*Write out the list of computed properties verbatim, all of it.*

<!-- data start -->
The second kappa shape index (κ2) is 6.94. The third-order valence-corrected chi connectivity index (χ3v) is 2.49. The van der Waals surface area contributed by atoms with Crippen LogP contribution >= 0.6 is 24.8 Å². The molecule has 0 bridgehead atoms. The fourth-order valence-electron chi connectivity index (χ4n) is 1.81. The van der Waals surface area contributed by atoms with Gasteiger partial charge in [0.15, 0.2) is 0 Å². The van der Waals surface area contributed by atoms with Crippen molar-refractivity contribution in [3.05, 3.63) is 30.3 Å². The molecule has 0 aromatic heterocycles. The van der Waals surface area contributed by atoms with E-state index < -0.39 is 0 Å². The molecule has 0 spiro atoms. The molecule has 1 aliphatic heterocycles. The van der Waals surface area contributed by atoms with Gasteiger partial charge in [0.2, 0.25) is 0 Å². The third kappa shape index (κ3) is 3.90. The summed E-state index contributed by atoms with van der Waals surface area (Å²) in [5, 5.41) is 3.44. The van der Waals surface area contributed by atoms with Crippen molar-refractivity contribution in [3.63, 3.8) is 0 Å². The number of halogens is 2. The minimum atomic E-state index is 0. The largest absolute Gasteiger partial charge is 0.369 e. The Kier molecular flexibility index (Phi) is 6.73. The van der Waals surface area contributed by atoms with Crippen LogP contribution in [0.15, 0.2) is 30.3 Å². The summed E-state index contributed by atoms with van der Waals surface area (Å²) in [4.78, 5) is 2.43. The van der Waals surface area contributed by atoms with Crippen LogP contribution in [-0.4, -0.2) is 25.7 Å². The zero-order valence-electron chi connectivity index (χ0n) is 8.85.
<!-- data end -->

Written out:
The second kappa shape index (κ2) is 6.94. The third-order valence-corrected chi connectivity index (χ3v) is 2.49. The van der Waals surface area contributed by atoms with Crippen LogP contribution >= 0.6 is 24.8 Å². The molecule has 0 bridgehead atoms. The fourth-order valence-electron chi connectivity index (χ4n) is 1.81. The van der Waals surface area contributed by atoms with Gasteiger partial charge in [0.15, 0.2) is 0 Å². The van der Waals surface area contributed by atoms with Crippen molar-refractivity contribution in [3.05, 3.63) is 30.3 Å². The molecule has 0 aromatic heterocycles. The van der Waals surface area contributed by atoms with E-state index < -0.39 is 0 Å². The molecule has 0 spiro atoms. The molecule has 1 aliphatic heterocycles. The van der Waals surface area contributed by atoms with Gasteiger partial charge in [0.2, 0.25) is 0 Å². The third kappa shape index (κ3) is 3.90. The summed E-state index contributed by atoms with van der Waals surface area (Å²) in [5, 5.41) is 3.44. The van der Waals surface area contributed by atoms with Crippen molar-refractivity contribution in [3.63, 3.8) is 0 Å². The number of halogens is 2. The minimum atomic E-state index is 0. The largest absolute Gasteiger partial charge is 0.369 e. The Kier molecular flexibility index (Phi) is 6.73. The van der Waals surface area contributed by atoms with Crippen LogP contribution in [0.15, 0.2) is 30.3 Å². The summed E-state index contributed by atoms with van der Waals surface area (Å²) in [4.78, 5) is 2.43. The van der Waals surface area contributed by atoms with Crippen LogP contribution in [-0.4, -0.2) is 25.7 Å². The zero-order valence-electron chi connectivity index (χ0n) is 8.85.